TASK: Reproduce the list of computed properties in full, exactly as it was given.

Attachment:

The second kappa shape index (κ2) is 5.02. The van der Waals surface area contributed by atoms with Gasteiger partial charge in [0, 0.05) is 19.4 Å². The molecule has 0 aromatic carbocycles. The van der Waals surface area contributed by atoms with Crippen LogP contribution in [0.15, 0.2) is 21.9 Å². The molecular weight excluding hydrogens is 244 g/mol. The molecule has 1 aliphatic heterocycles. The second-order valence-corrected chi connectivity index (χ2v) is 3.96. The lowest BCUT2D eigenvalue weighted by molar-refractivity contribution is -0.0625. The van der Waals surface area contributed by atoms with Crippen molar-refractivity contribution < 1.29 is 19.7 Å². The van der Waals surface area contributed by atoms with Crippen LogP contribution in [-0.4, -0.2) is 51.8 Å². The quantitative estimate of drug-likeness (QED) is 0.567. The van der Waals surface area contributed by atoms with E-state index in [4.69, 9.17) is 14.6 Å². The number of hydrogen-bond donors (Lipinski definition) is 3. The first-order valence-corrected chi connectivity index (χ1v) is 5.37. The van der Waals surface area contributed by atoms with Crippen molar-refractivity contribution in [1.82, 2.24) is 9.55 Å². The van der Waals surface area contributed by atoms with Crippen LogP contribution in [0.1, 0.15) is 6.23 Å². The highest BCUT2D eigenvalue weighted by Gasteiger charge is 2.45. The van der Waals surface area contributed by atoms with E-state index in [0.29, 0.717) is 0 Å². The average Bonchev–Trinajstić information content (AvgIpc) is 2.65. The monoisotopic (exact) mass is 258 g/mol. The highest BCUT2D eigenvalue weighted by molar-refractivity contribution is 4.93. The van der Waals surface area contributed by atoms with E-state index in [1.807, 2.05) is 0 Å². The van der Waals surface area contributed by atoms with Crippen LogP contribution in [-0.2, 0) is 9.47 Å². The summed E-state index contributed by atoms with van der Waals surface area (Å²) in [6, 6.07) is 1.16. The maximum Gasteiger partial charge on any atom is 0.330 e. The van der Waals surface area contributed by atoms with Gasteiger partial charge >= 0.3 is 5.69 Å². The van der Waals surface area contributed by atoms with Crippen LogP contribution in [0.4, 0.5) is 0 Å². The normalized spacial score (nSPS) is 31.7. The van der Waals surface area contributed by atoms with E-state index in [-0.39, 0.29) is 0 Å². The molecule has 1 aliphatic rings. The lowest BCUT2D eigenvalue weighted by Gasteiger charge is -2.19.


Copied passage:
The second kappa shape index (κ2) is 5.02. The van der Waals surface area contributed by atoms with Gasteiger partial charge in [0, 0.05) is 19.4 Å². The molecule has 0 aromatic carbocycles. The van der Waals surface area contributed by atoms with Crippen LogP contribution in [0.15, 0.2) is 21.9 Å². The molecular weight excluding hydrogens is 244 g/mol. The molecule has 1 aliphatic heterocycles. The second-order valence-corrected chi connectivity index (χ2v) is 3.96. The lowest BCUT2D eigenvalue weighted by molar-refractivity contribution is -0.0625. The van der Waals surface area contributed by atoms with Crippen molar-refractivity contribution < 1.29 is 19.7 Å². The van der Waals surface area contributed by atoms with Crippen LogP contribution in [-0.4, -0.2) is 51.8 Å². The quantitative estimate of drug-likeness (QED) is 0.567. The van der Waals surface area contributed by atoms with E-state index in [4.69, 9.17) is 14.6 Å². The number of hydrogen-bond donors (Lipinski definition) is 3. The first-order valence-corrected chi connectivity index (χ1v) is 5.37. The van der Waals surface area contributed by atoms with Crippen molar-refractivity contribution in [1.82, 2.24) is 9.55 Å². The van der Waals surface area contributed by atoms with Crippen LogP contribution in [0.1, 0.15) is 6.23 Å². The highest BCUT2D eigenvalue weighted by Gasteiger charge is 2.45. The van der Waals surface area contributed by atoms with E-state index in [0.29, 0.717) is 0 Å². The average Bonchev–Trinajstić information content (AvgIpc) is 2.65. The monoisotopic (exact) mass is 258 g/mol. The highest BCUT2D eigenvalue weighted by molar-refractivity contribution is 4.93. The van der Waals surface area contributed by atoms with E-state index in [1.807, 2.05) is 0 Å². The van der Waals surface area contributed by atoms with Crippen LogP contribution in [-0.2, 0) is 9.47 Å². The summed E-state index contributed by atoms with van der Waals surface area (Å²) in [6, 6.07) is 1.16. The maximum Gasteiger partial charge on any atom is 0.330 e. The van der Waals surface area contributed by atoms with Gasteiger partial charge >= 0.3 is 5.69 Å². The van der Waals surface area contributed by atoms with Crippen LogP contribution in [0.4, 0.5) is 0 Å². The normalized spacial score (nSPS) is 31.7. The van der Waals surface area contributed by atoms with E-state index in [-0.39, 0.29) is 0 Å². The molecule has 1 aliphatic rings. The lowest BCUT2D eigenvalue weighted by Gasteiger charge is -2.19.